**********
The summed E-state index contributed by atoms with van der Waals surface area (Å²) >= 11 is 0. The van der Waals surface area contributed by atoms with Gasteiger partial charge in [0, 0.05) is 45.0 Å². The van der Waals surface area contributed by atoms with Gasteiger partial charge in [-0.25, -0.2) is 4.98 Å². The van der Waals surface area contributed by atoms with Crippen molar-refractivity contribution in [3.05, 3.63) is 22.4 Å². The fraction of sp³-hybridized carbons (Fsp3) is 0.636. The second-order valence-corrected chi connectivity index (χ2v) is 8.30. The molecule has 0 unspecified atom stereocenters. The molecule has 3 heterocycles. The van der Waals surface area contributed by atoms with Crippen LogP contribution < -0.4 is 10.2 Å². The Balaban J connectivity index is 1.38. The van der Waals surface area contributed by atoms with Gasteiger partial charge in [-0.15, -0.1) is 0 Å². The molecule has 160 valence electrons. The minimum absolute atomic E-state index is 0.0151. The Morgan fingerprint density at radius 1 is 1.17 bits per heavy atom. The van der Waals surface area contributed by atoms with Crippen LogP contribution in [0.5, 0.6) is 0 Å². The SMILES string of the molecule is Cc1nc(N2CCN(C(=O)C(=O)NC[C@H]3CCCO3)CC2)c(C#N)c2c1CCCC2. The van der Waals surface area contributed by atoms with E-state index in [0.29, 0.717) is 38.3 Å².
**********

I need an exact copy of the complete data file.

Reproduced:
The summed E-state index contributed by atoms with van der Waals surface area (Å²) >= 11 is 0. The van der Waals surface area contributed by atoms with Gasteiger partial charge in [0, 0.05) is 45.0 Å². The van der Waals surface area contributed by atoms with Gasteiger partial charge in [-0.25, -0.2) is 4.98 Å². The van der Waals surface area contributed by atoms with Crippen molar-refractivity contribution in [3.05, 3.63) is 22.4 Å². The fraction of sp³-hybridized carbons (Fsp3) is 0.636. The second-order valence-corrected chi connectivity index (χ2v) is 8.30. The molecule has 0 unspecified atom stereocenters. The molecule has 3 heterocycles. The van der Waals surface area contributed by atoms with Crippen LogP contribution < -0.4 is 10.2 Å². The Balaban J connectivity index is 1.38. The van der Waals surface area contributed by atoms with Gasteiger partial charge in [-0.15, -0.1) is 0 Å². The molecule has 160 valence electrons. The minimum absolute atomic E-state index is 0.0151. The Morgan fingerprint density at radius 1 is 1.17 bits per heavy atom. The van der Waals surface area contributed by atoms with Crippen LogP contribution in [0.5, 0.6) is 0 Å². The SMILES string of the molecule is Cc1nc(N2CCN(C(=O)C(=O)NC[C@H]3CCCO3)CC2)c(C#N)c2c1CCCC2. The van der Waals surface area contributed by atoms with E-state index in [0.29, 0.717) is 38.3 Å².